India bans single-use plastics to prevent them from being asphyxiated by the waste

To combat waste that poisons wildlife and fauna, the Indian government has banned single-use plastics on Friday, July 1.

India bans single-use plastics to prevent them from being asphyxiated by the waste

To combat waste that poisons wildlife and fauna, the Indian government has banned single-use plastics on Friday, July 1. Experts say there are many obstacles, such as the inability to prepare manufacturers or the unwillingness of consumers to pay more.

Cows grazing plastic? This is a common sight in many Indian cities. A study has shown that elephants living in northern Uttarakhand's forests may have traces of the drug in their droppings.

India produces around four million tonnes annually of plastic. A third of this plastic is not recycled and ends-up in various waterways or landfills. This plastic waste sets fire to the air, causing more pollution.

A quarter of the litter is single-use. This is a reality the country hopes to change with its new ban.

This measure covers the import, production and sale of plastic cups and straws, as well the wrappers for cigarette packs. Products below a specified thickness of plastic bags are exempted at the moment.

Prime Minister Narendra Modi introduced the first ban in 2018. Authorities have promised to tighten regulations.

On Friday, inspectors were sent to verify that distributors and suppliers are complying with the ban. They could face a maximum penalty of 100,000 rupees (1.209 euros), or a five-year sentence.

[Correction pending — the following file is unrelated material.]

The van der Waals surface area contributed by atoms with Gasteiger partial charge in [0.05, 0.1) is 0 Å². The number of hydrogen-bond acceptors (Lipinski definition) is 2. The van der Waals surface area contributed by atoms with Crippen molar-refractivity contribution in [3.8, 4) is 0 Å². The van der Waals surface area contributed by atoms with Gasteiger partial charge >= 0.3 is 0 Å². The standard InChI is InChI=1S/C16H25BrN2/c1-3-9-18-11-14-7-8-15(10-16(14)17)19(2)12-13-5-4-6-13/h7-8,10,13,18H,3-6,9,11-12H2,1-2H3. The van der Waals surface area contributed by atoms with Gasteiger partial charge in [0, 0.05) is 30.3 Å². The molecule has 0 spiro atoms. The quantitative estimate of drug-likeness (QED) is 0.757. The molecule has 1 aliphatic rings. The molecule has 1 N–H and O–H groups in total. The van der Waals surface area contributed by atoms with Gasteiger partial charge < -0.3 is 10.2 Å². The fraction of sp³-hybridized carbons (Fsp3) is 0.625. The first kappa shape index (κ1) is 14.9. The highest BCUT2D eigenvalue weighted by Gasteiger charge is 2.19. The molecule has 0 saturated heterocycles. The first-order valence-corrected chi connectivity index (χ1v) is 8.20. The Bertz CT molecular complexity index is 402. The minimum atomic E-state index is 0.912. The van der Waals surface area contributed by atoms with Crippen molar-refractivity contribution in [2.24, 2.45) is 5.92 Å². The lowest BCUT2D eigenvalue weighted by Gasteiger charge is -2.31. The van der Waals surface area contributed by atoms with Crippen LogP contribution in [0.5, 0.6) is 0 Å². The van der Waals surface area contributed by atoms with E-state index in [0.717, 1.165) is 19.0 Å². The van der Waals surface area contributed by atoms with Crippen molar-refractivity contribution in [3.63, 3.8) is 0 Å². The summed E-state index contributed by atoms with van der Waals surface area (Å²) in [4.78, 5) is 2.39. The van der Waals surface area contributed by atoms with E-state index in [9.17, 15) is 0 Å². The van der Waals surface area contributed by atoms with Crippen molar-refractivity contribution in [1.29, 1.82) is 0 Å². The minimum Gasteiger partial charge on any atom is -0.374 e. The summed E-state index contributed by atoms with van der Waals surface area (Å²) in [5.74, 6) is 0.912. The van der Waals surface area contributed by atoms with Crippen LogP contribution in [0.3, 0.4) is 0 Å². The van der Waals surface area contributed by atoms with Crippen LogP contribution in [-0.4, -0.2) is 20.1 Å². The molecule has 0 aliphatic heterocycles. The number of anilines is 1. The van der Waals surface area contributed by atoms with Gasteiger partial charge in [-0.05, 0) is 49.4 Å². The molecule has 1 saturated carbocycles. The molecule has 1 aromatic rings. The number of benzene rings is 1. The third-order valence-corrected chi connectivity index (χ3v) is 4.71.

Nearly half of India's states have tried to impose such regulations. However, they have had mixed results, as shown by the state rivers and landfills. The country's plastics industry employs millions and is lobbying to delay the ban.

Pintu, a woman who serves coconut juice to customers using a straw with her livelihood, will be directly affected by the government's decision. It will be difficult to switch to more expensive paper straws. He said that he would probably pass on the cost to customers.

GlobalData analysts say that 35% of soft drinks are sold in cardboard containers and plastic straws. This means that manufacturers will be "hit very hard."

GlobalData's Bobby Verghese says that "the price-sensitive masses cannot foot the bill for environmentally friendly alternatives."

Jigish N.Doshi, president of industry group Plastindia Foundation expects "temporary job losses", but believes that the greatest problem is companies that have "invested huge amounts of capital into machines that will never get used." Perhaps the ban will prove more beneficial.

Jigish N. Doshi stated to AFP that it was difficult to create different products from machines. He suggested that the government could provide subsidies and help develop and purchase alternative products.

Satish Sinha, an environmental group from Toxics Link, stated that "there will be initial resistance" because it will be hard to find replacements.

Ecoware is a start up that aims to change the world. It manufactures biodegradable disposable products in its factory outside Delhi.

Rhea Mazumdar Singal, managing director, told AFP that she was inspired to start this company by the deplorable condition of landfills and rampant plastic consumption.

"We've seen many bans in the past, but we as citizens have the power."

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